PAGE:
[FIG. 3.] Polarizing-microscope images showing the RM alignment texture when the rubbing direction of the PVA layer is parallel to the transmission axis of one of the polarizers: (a) RM layer aligned using only bottom-up alignment with the underlying rubbed PVA layer, and (b) RM layer aligned additionally by top-down geometric alignment effect using nanogrooves on the PDMS mold (P: bottom polarizer, R: optical axis of RM layer, A: top polarizer orthogonal to P).
Figure 4 shows scanning electron microscope (SEM) images of the RM lens array. In our structure the UV-cured RM layer has nanogrooves on the surface after the peel-off process of the PDMS template, because the RM molecules were polymerized while preserving the conformal contact between the RM layer and PDMS nanogrooves to enhance the RM alignment, as shown in Fig. 4(b). The period of the nanogroove structure is 0.7 μm, and its width and height are 0.2 μm. The grooves could cause optical diffraction and moiré fringes, which diminished the imaging quality of the microlens. Figure 4(c) shows the SEM image after the nanogroove structure was overcoated with the same RM material to planarize the surface. The final structure has a very smooth surface, as shown in Fig. 4(a). The thickness of the overcoating layer was 1.3 μm, so the RM molecules were aligned well by the geometric alignment effect of the nanogroove structure, without any additional alignment method.
[FIG. 4.] Cross-sectional scanning electron microscopic images: (a) final structure of RM lens array with overcoated RM layer, (b) RM layer on the concave lens template before overcoating, and (c) enlarged image of (a) after overcoating with RM.
Figures 5(a) and 5(b) show the charge-coupled device (CCD) images focused on the surface of the RM lens array. A fringe pattern caused by the moiré effect can be formed by superposition of periodic structures [19, 20]. In our case, because of the nanogroove structure the fringe pattern can be observed, as shown in Fig. 5(a). However, the fringe pattern disappeared after the overcoating process, as shown in Fig. 5(b). As mentioned previously, because of a fundamental problem, many LC lens designs have a low fill factor [9,11,13], but with our method we could obtain a microlens array with a high fill factor of more than 95%, as shown in Figs. 4(c) and 5(b).
[FIG. 5.] CCD images focused on the hexagonal-packed RM lens array surface (a) before and (b) after overcoating. Images of the logo of our university (“KNU”) observed at the image plane, with the RM lens array prepared (c) without and (d) with overcoating.
A quantitative analysis of the imaging performance of the RM lens is needed to evaluate the effect of the moiré fringes. The modulation transfer function (MTF) is the most widely used scientific method for describing lens performance quantitatively . The MTF is a measure of the transfer of modulation from the subject to the image. In other words, it measures how accurately the lens reproduces detail of the object in the image. To estimate the MTF of the polarization-dependent RM microlens array, we used the 1951 USAF resolution test chart. The MTF before overcoating was 0.172 and that after overcoating was 0.261 at 8.98 line pairs per millimeter, as shown in Fig. 6. In other words, the MTF was improved by 51.7% after the surface was planarized. Figures 5(c) and 5(d) show the images of the logo of our university after the RM lens array. The optical source was polarized parallel to the optical axis of the RM layer. The RM lens array before the overcoating process formed blurred images, as shown in Fig. 5(c), but after the RM layer was overcoated with a thin RM layer, we could obtain clear images, as shown in Fig. 5(d).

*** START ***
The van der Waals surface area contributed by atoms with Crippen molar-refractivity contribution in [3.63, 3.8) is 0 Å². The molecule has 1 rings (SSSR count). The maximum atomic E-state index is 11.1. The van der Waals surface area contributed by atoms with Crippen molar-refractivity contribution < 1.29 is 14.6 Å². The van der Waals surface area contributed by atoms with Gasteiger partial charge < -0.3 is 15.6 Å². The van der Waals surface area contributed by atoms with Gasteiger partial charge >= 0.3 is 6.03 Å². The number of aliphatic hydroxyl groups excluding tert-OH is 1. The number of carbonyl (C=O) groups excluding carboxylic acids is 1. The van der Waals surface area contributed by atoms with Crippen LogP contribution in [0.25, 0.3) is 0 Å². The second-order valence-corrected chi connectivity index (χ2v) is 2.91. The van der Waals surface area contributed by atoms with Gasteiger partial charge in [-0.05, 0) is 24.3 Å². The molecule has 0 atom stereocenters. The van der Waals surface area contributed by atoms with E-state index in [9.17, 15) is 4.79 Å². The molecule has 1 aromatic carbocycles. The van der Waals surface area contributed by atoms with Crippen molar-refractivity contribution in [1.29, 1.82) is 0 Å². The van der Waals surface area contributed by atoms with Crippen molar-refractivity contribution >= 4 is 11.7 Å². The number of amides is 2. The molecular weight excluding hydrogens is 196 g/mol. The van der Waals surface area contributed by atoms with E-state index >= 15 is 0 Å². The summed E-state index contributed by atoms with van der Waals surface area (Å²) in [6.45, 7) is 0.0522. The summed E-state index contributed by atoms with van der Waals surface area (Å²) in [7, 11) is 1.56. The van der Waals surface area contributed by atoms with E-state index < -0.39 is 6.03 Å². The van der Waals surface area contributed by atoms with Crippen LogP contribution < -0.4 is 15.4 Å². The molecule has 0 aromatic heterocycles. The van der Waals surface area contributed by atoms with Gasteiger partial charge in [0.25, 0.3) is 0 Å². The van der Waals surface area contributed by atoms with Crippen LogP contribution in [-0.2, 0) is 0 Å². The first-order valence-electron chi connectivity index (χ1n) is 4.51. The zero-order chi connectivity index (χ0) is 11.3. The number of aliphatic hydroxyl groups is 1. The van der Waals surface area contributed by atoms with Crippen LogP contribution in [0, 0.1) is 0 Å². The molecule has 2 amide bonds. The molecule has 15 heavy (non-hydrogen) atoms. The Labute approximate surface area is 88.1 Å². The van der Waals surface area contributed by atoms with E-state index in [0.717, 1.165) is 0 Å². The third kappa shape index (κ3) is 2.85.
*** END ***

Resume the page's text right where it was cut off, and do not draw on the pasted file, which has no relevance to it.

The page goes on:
Figure 7 shows the focusing and defocusing behavior of the polarization-dependent RM lens. When the polarization direction of the light and the rubbing direction of the alignment layer were parallel, the object image was clearly captured, as shown in Fig. 7(e), where the focal length of the RM lens array in Fig. 7(a) was 2 mm. Assuming that the optical axis of the RM layer is along the
[FIG. 7.] (a), (b), (c), and (d): CCD images at the focal plane, showing the focusing behavior of the polarization-dependent RM lens array according to the polarization condition; (e), (f), (g), and (h): CCD images at the image plane showing the imaging behavior of the polarization-dependent RM lens array according to the polarization condition.
We measured the intensity profile at the focal plane, for quantitative analysis in addition to the qualitative analysis of the RM lens performance. Figure 8 shows the relative intensity profile of the light focused by the RM lens. Because of diffraction and scattering by the nanogrooves on the uncoated RM lens, the peak intensity was lower than that of the overcoated RM lens. This graph shows that the nanogrooves can adversely affect the focusing efficiency, even though the RM alignment itself can be further improved by the additional top-down alignment effect.
Figure 9(a) shows a polarizing-microscope image of the polarization-dependent RM lens array placed between two crossed polarizers. The optical axis of the RM molecules was oriented at 45° with respect to the bottom polarizer. Because of the birefringence of the RM layer, the dark concentric-circle pattern can be observed at the positions where the degree of phase retardation is equal to integer multiples of 2π. Unlike that of a conventional LC or RM lens, the phase profile of our lens was very circularly symmetric, even at the sharp lens edges, as shown in Fig. 9(a). We calculated the relative phase retardation profile (ΔΓ ) of the RM layer from the dark concentric rings, as shown in Fig. 9(b), where the scaled parameter
[FIG 9.] (a) Polarizing-microscope image of the overcoated RM lens array, and (b) relative phase retardation profile across the overcoated RM lens aperture, which is obtained from the black concentric ring patterns in (a) (red dashed line with squares), and the result calculated assuming that the RM molecules are unidirectionally aligned without orientational distortion (black solid line with triangles).
We demonstrated a polarization-dependent microlens array where the alignment property of the planoconvex RM layer was much improved by an additional top-down alignment effect with a nanogroove pattern. The optical noise from the nanogroove on the planoconvex RM lens surface could be easily removed by additional overcoating with a thin RM layer, utilizing the geometrical alignment effect once again. Our fabrication method showed that the phase profile of the RM lens became almost the same with an ideal phase profile at the microlens array conditions of 250 μm in lens pitch, 2 mm in focal length, and over 95% fill factor. With the improved RM alignment property of our approach, a planar-concave template with a higher curvature can be used as the underlying substrate for a polarization-dependent RM lens array with a lower